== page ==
Friday, October 8, 2010

Georgian Secrets: Ladies' Undergarments During the American War of Independence

Suzanne Adair blogs at

She's Clio's guest today cross post blogging about:

Georgian Secrets: Ladies' Undergarments During the American War of Independence

Readers occasionally ask me what ladies of the late 18th century wore for underwear beneath those lovely gowns and petticoats. Did they wear panties? What made their hips so huge and their torsos look like tubes?

On Sunday 19 September, Louise Benner, the Curator of Costumes and Textiles at the North Carolina Museum of History presented the program "From Head to Toe: Clothing in 18th-Century North Carolina." A portion of her program included showing the audience the underclothing beneath the gorgeous polonaise gown that a volunteer named Gina was wearing.

For upper class and many middle-class women, undergarments consisted of the following:

* Shift. Ms. Benner's hand is on the sleeve of Gina's shift. The shift, later called a "chemise," was made of cotton, linen, wool, or silk, had three-quarter length sleeves, and reached to the middle of the woman's calf. Shifts doubled as sleepwear.
* Stays. In the picture, the stays are the greenish garment across Gina's midsection. Stays were heavily boned, usually with whalebone, to keep the torso erect and thus heavily restricted movement in the upper body. Stays also gave women's torsos that "tube" look.
* Panniers. Also known as side hoops, these were tied around the waist. Panniers made the hips look extra-broad beneath the petticoat and lower portion of the gown. If the gown and petticoat were made of heavy material, panniers would be constructed of metal to support the weight of the fabric.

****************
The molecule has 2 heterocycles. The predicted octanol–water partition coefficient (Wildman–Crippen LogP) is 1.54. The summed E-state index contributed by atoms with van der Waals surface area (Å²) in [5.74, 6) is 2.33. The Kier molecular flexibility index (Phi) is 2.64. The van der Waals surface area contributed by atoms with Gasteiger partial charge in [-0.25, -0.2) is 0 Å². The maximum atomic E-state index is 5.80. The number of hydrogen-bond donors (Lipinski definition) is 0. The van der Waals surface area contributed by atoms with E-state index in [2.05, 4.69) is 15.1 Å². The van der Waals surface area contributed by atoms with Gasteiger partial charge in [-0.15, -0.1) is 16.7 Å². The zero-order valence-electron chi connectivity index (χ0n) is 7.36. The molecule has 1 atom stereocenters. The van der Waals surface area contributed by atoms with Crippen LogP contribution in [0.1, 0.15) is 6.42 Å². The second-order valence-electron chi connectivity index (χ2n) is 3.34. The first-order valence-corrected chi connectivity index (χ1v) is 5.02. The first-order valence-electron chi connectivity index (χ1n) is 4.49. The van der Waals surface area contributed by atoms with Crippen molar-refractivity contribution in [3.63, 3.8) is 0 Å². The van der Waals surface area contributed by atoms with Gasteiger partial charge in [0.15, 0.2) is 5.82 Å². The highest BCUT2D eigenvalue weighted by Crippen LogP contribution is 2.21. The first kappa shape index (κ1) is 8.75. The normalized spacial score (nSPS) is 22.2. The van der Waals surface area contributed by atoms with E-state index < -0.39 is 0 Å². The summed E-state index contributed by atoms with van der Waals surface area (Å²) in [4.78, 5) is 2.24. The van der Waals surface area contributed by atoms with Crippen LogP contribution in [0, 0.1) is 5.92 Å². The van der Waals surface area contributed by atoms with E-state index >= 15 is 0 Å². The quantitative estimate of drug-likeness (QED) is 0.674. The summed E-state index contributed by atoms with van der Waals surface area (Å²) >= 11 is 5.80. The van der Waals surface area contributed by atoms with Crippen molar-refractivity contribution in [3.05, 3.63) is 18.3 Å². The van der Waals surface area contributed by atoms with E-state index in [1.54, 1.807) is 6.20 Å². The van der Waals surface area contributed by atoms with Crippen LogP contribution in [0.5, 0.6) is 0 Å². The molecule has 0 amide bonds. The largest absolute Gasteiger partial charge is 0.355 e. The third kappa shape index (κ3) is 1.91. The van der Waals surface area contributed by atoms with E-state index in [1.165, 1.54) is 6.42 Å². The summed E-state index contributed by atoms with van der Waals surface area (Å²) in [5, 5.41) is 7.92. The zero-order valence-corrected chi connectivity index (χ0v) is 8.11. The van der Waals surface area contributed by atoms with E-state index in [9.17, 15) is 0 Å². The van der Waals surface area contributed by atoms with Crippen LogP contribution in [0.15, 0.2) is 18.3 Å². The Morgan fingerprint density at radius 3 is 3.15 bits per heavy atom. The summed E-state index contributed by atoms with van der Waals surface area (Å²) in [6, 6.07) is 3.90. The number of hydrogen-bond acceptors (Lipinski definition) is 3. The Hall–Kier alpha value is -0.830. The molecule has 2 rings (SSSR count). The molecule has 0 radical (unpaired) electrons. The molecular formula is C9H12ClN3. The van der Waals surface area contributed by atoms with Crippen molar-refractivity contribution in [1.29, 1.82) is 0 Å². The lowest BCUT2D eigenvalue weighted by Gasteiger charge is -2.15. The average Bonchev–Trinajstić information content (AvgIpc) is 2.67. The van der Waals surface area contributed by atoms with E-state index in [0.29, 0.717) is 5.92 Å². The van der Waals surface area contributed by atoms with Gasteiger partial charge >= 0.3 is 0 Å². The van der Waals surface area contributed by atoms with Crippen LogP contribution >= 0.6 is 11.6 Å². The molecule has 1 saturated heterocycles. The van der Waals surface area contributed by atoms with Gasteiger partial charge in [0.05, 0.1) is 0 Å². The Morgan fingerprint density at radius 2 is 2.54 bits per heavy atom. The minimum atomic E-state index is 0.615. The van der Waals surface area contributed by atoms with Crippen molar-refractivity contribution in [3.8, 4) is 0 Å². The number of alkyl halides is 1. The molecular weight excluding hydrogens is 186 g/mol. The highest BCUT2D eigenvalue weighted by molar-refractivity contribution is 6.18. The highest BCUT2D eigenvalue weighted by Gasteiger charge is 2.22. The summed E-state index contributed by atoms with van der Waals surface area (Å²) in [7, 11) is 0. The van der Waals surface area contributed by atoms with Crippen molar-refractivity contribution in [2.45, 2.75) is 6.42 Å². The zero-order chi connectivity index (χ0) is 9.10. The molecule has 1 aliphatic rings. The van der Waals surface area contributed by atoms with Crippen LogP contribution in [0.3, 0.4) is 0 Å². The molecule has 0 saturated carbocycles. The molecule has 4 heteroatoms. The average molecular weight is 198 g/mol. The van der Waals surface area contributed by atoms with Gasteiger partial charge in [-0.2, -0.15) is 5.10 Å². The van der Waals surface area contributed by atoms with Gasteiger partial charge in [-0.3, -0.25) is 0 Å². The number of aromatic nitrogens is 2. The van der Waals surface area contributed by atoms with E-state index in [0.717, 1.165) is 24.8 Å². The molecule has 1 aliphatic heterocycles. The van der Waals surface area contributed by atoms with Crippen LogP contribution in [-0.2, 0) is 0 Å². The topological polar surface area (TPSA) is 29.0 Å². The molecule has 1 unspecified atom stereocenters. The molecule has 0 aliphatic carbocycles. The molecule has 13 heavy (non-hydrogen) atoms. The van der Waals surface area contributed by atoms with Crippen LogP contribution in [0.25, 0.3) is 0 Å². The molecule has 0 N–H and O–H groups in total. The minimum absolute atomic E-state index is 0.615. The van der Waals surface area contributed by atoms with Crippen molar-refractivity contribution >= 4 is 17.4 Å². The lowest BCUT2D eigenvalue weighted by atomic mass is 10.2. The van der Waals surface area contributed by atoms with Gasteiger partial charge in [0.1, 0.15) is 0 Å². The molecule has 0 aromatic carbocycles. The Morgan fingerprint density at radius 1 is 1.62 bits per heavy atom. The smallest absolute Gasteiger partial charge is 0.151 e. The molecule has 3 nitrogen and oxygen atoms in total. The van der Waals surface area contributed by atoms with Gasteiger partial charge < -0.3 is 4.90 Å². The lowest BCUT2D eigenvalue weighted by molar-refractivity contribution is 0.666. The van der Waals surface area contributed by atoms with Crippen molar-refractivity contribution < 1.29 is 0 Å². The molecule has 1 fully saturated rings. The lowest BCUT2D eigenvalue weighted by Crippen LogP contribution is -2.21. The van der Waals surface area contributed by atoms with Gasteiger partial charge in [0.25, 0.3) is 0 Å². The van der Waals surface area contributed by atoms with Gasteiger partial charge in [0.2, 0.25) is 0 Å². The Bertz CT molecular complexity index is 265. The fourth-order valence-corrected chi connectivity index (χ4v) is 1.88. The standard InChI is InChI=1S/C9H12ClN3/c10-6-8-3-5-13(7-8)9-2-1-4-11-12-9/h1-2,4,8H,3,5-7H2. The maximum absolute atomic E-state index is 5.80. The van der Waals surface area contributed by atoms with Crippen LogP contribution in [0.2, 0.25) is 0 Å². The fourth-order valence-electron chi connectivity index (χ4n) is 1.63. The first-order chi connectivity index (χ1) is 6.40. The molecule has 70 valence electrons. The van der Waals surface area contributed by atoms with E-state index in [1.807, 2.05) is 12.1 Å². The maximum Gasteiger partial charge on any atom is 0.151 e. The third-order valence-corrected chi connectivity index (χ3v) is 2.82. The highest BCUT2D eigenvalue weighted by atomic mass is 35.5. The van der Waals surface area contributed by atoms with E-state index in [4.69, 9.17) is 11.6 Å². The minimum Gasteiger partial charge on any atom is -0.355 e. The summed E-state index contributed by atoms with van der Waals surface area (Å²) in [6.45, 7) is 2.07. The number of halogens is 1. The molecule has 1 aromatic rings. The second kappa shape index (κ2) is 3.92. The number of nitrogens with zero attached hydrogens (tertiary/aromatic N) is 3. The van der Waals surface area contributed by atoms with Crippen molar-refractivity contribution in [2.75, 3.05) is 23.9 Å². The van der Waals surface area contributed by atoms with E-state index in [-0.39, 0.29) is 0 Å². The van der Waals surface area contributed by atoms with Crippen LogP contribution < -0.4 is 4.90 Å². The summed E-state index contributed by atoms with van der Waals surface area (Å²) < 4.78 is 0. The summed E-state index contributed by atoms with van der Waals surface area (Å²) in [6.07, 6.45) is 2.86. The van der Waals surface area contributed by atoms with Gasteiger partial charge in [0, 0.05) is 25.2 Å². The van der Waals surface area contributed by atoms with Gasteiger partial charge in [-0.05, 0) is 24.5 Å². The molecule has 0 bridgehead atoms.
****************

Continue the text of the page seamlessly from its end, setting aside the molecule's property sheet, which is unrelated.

* Pockets. Gina's right hand rests on a pocket, accessible through slits in her gown and petticoat. Women might wear pockets on both hips and/or embroider their pockets. Embroidered pockets could be worn atop the petticoat instead of beneath it.
* Stockings. Made of natural fiber like the shift, stockings were tied with ribbons just above the knee.

A woman such as a laundress who performed physical labor also wore a shift and pockets, but instead of stays and a gown, she wore a short jacket (also called a short gown) with some boning, usually pinned closed across the front. The jacket reached to just below her waist and covered the top portion of her petticoat.

Panties arrived on the underwear scene decades later.

Ms. Benner's presentation was part of a collection of lectures and free programs that supports the traveling exhibition, "Discover the Real George Washington: New Views From Mount Vernon." The North Carolina Museum of History is the only venue in the southeast to host this exhibit, which runs through 21 January 2011. Colonial North Carolina Family Day on 25 September, in which I will participate, is one of the supporting programs.


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